Malaria remains one of the world's major infectious diseases. Although progress has been seen in the last decade, according to the World Health Organization, there are an estimated 216 million malaria cases annually and 655,000 malaria related deaths. While the threat is very real, malaria is both preventable and curable.
Malaria - a duty of care issue
Malaria is a leading cause of death among expatriates and business travelers every year. If not controlled and managed appropriately, the impact of the disease on employee health, workforce productivity business continuity, company reputation and healthcare costs can be significant. In West Africa for example, some mining operations have recorded up to 25% of the workforce unfit to work in any one month, entirely due to malaria.
Targeted and integrated malaria control programs
International SOS can provide a wide array of services, from educating and supporting a small number of traveling employees, to delivering a full community health program designed to control malaria in local communities. With over 20 years of experience in supporting malaria programs for our clients, including operations in over 500 remote sites around the world, we can design a tailored malaria control program specific to your corporate policies. Teams of medical and public health specialists - several of whom are leading international experts in their field - have wide consulting, commercial and academic experience to help you manage and control the threat of malaria.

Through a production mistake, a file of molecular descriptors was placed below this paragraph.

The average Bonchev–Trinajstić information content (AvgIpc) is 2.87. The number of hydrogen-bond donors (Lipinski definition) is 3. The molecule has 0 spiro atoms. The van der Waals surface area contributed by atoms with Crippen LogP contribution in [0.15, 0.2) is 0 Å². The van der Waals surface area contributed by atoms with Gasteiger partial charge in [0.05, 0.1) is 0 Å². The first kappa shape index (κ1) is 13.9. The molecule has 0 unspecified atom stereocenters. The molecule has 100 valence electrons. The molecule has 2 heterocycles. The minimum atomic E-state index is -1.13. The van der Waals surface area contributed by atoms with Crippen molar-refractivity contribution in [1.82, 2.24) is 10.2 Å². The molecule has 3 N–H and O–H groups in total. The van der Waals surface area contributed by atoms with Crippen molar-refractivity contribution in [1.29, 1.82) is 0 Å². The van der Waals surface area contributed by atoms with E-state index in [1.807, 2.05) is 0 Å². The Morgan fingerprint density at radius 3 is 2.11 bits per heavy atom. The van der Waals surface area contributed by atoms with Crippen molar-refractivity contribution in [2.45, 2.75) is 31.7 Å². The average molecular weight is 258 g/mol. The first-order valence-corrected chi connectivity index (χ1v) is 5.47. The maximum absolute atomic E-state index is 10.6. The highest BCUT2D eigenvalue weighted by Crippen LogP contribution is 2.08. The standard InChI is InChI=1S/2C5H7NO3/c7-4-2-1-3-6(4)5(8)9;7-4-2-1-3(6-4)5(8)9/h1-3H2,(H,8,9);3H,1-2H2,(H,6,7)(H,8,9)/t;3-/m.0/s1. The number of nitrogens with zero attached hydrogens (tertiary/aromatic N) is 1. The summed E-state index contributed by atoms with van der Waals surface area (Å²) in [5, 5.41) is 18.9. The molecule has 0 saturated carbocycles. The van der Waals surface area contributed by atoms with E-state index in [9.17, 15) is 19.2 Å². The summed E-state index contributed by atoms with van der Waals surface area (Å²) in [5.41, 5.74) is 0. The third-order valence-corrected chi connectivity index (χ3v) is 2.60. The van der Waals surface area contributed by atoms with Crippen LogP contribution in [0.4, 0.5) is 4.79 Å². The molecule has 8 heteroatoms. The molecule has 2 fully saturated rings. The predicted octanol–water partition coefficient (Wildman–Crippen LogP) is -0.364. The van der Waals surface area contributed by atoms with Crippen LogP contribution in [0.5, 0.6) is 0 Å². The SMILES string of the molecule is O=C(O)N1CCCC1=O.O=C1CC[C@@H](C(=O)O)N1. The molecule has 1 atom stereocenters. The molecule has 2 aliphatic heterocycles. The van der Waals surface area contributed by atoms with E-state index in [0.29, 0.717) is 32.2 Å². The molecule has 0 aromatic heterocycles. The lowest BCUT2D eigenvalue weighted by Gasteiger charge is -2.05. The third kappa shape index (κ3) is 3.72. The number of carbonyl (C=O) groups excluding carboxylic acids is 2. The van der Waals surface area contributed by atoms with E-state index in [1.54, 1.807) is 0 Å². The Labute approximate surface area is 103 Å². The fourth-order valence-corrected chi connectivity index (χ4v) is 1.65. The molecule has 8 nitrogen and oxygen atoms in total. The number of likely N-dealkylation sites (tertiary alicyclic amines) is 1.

Site Malaria Control Programs
Whether you are considering starting up operations in a particular location or are actively deploying employees to areas of potential disease risk, accurately assessing your malaria risk is critical.
We assess local endemic malaria risk based on international research, look at the quality of malaria control measures in place and assess the ability of local health facilities to treat malaria cases. We also examine the risks associated with mosquito larval habitats, accommodation structures, human behavior and attitudes.
Malaria and Community Health
Malarial mosquitoes do not recognize boundaries between worksites and villages, so more and more companies are extending their malaria programs to include communities around their projects. Maintaining a healthy workforce is an essential element to overall productivity, and providing specifically designed community programs as an extension of a site program can boost the overall level of productivity, improve the health of the local population and meet corporate social responsibility targets.